Despite huge expectations, Airtel Uganda’s initial public offering (IPO) has yielded little buzz and hype on the local stockmarket so far, a result of weak marketing and misgivings about the exclusion of its mobile money services business from the listed portfolio.
The IPO was rolled out on August 30 after a 12-month delay blamed on weak economic conditions by the telecommunications firm.
Under the new telecommunications industry licensing regime, all telcos are required to list on the Uganda Securities Exchange (USE) to increase citizens’ share of industry profits after years of revenue growth.
Airtel Uganda Ltd secured a new operating licence from the Uganda Communications Commission (UCC) in 2021 valued at $70 million.
In comparison, MTN Uganda Ltd paid $100 million for a new 12-year operating licence in October 2020 and issued ordinary shares worth Ush895 billion ($239 million) during the Covid-19 lockdown period.
MTN Uganda shares were sold at Ush200 ($0.05) each, according to the company’s prospectus. Its IPO was undersubscribed by 40 percent while the company’s shares were listed on the USE in December 2021. Now, Airtel Uganda’s shares are being sold at Ush100 ($0.02) each, with eight billion ordinary shares available for sale, equivalent to 20 percent of the firm’s issued shares.
This translates into a total IPO value of Ush800 billion ($213.7 million).
The offer period is scheduled to expire on October 13 while listing of the shares on the USE is scheduled for October 31.
Analysts are betting on a positive short-term trajectory for the shares after listing.
A recent valuation report by UAP-Old Mutual Financial Services Uganda carries a “buy” recommendation backed by a projected share price of Ush110.61 ($0.029) over a 12-month period and a two-year normalised earnings cumulative average growth rate of 11.64 percent.
The analysts’ recommendation is also supported by a forecast price earnings ratio of 8.44 alongside a speculative half-year dividend for 2024 estimated at Ush8.5 ($0.002) per share and a projected dividend yield of 13 percent.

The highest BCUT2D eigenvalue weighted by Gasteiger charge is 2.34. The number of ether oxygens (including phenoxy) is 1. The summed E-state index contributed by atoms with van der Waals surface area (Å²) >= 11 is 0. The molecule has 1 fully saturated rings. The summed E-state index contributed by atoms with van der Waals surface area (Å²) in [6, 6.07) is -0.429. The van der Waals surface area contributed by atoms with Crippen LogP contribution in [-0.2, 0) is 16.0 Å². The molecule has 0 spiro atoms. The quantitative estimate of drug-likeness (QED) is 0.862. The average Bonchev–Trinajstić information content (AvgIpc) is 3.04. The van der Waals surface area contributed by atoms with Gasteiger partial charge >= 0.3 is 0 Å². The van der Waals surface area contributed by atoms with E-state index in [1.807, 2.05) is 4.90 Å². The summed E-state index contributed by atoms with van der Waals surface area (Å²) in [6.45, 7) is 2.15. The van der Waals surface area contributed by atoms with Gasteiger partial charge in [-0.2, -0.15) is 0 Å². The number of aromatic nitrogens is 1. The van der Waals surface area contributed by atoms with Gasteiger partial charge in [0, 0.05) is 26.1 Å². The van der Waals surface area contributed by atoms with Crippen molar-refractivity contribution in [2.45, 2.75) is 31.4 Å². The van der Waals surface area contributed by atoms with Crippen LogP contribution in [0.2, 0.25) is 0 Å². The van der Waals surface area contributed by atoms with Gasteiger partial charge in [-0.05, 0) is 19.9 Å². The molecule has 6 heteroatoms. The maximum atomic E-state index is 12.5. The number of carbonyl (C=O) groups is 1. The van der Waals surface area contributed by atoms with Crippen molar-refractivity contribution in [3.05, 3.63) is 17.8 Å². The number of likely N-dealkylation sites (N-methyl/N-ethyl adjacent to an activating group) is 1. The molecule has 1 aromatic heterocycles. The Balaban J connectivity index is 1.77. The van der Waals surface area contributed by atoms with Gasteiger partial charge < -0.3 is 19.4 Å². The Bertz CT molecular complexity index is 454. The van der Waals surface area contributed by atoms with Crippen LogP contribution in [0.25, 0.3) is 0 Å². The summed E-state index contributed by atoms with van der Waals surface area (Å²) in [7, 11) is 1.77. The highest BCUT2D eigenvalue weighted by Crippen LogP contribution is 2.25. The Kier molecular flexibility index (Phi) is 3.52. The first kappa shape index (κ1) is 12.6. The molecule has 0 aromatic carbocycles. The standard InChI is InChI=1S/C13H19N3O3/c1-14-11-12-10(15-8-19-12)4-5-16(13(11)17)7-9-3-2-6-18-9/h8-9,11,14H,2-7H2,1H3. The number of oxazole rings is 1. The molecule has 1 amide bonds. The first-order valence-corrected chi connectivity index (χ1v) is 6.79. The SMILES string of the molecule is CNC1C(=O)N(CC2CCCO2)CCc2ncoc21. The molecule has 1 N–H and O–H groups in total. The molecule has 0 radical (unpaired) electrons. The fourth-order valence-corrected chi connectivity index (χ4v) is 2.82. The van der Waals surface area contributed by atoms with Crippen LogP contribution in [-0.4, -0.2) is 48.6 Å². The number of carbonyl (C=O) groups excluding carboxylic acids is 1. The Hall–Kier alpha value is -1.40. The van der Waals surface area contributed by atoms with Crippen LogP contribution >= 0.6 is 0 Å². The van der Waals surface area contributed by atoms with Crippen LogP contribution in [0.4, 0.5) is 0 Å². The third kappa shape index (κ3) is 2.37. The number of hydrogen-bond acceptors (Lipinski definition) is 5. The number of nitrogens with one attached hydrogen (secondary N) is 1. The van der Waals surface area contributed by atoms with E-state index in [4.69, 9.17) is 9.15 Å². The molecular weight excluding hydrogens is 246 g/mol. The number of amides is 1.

But the few active trading counters at the USE and modest share price movements in recent weeks – along with relatively few retail investors willing to sell existing shares to buy Airtel Uganda stock – seem to suggest low popularity of the IPO.
Edward Ruyonga, an equities dealer, told The EastAfrican that he had not seen “anyone trying to sell some of their existing shares in order to buy Airtel IPO shares at this time”.
“Many people usually utilise fresh cash to buy shares during IPOs. I have met a few people willing to buy Airtel shares but they are yet to conclude their purchases. Most of the transaction activity in local IPOs happens in the last two weeks of the offer period and that may explain why there is low activity in the market right now. But exclusion of the Airtel Mobile Money business unit from the IPO portfolio has discouraged some investors from taking up shares,” he said.
Retail investor Andrew Muhimbise said: “I’ve heard of some stockbrokers who have sold Airtel shares worth less than Ush1 billion ($267,080) so far, but the lead sponsoring broker might post a much larger number in comparison at this time. Nonetheless, the Airtel IPO has probably achieved less than five percent uptake compared to the MTN IPO two weeks after its launch.”
Crested Capital Limited, the lead sponsoring broker for the Airtel Uganda IPO, in an e-mail response to enquiries by The EastAfrican said: “We have seen clients selling listed equities, collecting dividends, and holding on to bond coupons in anticipation of the Airtel IPO.
The consensus is that Airtel has a strong management team, deep sector expertise stemming from its long history in Uganda as well as knowledge across the Bharti Airtel group, and that Airtel’s growth story is underpinned by a compelling macro environment in Uganda.”
The government’s policy on the mandatory listing of telecommunications companies on the local stock market was partly influenced by rising capital flight driven by multinationals operating in the Ugandan market and short-term currency depreciation pressures caused by massive repatriation of dividends to foreign company headquarters that takes place in May and June every year, according to local sources.
“Investing in a telecommunications company that excludes the fintech unit from its listed portfolio is a very challenging scenario. The fintech business usually brings in more revenue than the mainstream operations and tends to generate higher returns for investors in the telecommunications industry. I’ve not heard of any investor that is seeking to sell some of their existing shares on the USE in order to buy Airtel shares during the IPO period,” said Joram Ongura, former CEO of SBG Securities Ltd.